Lately I’ve been cycling through emotions so quickly that even I am struggling to keep up. I’ve always described myself as a fairly emotional person, but I’ve started to feel as though I’m made of only the most delicate glass, able to be shattered into tiny pieces by the smallest bump in the road. People often say that experiencing something like infertility is like being on an emotional roller-coaster, but that is only partially accurate. In truth, there are very few highs amid the devastating lows, and just when you think you may have actually reached the lowest of the lows, you somehow fall even further.
The heartbreak and grief I expected to feel in the midst of infertility are even more achingly painful than I ever could have dreamed. It is a wound that cannot heal. Sometimes it is freshly opened by a careless comment from a friend or family member, a pregnancy announcement or update on Facebook, or even a seemingly benign commercial for children’s Tylenol. Sometimes it’s rubbed raw by seeing a family together at church, hearing the voice of a small child in the aisles of Target, or even just catching sight of a photograph from our wedding day, when we were both still so young and so full of hope for the future. I face hundreds of triggers like these in a day, and there are a countless number of them in all due to the fact that pregnancy, children, and families are all a large part of the fabric of life. Avoiding them is impossible; attempting to minimize them is a constant undertaking.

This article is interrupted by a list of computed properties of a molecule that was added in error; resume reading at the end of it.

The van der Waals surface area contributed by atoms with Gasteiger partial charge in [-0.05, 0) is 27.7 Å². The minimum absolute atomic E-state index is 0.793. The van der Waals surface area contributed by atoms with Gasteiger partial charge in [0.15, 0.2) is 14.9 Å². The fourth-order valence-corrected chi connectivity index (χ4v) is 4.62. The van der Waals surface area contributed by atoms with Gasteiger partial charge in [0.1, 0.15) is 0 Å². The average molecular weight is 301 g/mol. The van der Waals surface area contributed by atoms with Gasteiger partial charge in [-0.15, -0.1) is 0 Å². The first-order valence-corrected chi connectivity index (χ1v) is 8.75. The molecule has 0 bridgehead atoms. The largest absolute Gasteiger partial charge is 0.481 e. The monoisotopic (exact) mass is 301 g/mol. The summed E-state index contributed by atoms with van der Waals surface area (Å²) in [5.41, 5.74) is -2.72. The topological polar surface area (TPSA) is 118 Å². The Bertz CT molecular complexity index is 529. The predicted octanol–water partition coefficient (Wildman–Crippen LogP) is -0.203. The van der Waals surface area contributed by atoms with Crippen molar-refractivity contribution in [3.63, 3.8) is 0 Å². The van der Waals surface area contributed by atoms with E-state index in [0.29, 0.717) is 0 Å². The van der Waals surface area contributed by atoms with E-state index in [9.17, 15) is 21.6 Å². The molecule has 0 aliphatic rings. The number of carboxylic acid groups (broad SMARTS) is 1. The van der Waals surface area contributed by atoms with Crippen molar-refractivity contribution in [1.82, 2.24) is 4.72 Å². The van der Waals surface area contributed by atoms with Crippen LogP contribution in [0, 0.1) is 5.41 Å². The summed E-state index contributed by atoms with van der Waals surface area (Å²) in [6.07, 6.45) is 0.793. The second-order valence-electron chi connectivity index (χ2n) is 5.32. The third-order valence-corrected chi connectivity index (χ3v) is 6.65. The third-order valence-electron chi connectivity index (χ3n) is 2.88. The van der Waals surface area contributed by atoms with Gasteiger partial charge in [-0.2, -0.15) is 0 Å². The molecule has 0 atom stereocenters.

If at any point I have seemed unaffected by grief during the last several years, it is because I have gone to a great deal of effort to hide the pain I carry around each day. There is never even a moment when it doesn’t follow me or a moment when I can push it from my mind. In fact, the only time I haven’t felt the agony of our infertility hovering over me like a heavy cloud was while we were far away from everything, living out a dream while traveling through England & Wales earlier this autumn. Those two weeks were like a burst of sunshine breaking through the clouds, but even that was superficial and not meant to last forever. Now we’re back in our empty home, and the fragile house of cards we managed to build up in our days of happiness came tumbling down again within a week of our return.
I had wanted to feel strong as we began the search for a gestational carrier and finally started to prepare for our first IVF cycle. I thought that if we could go into this next step stronger than we were when we left for our trip in September, maybe the inevitable setbacks wouldn’t be able to knock us down as easily as they have in the past. Maybe we could come back on a high that would carry us through those first uncertain days. But that plan, like many others before it, has been scattered into the wind.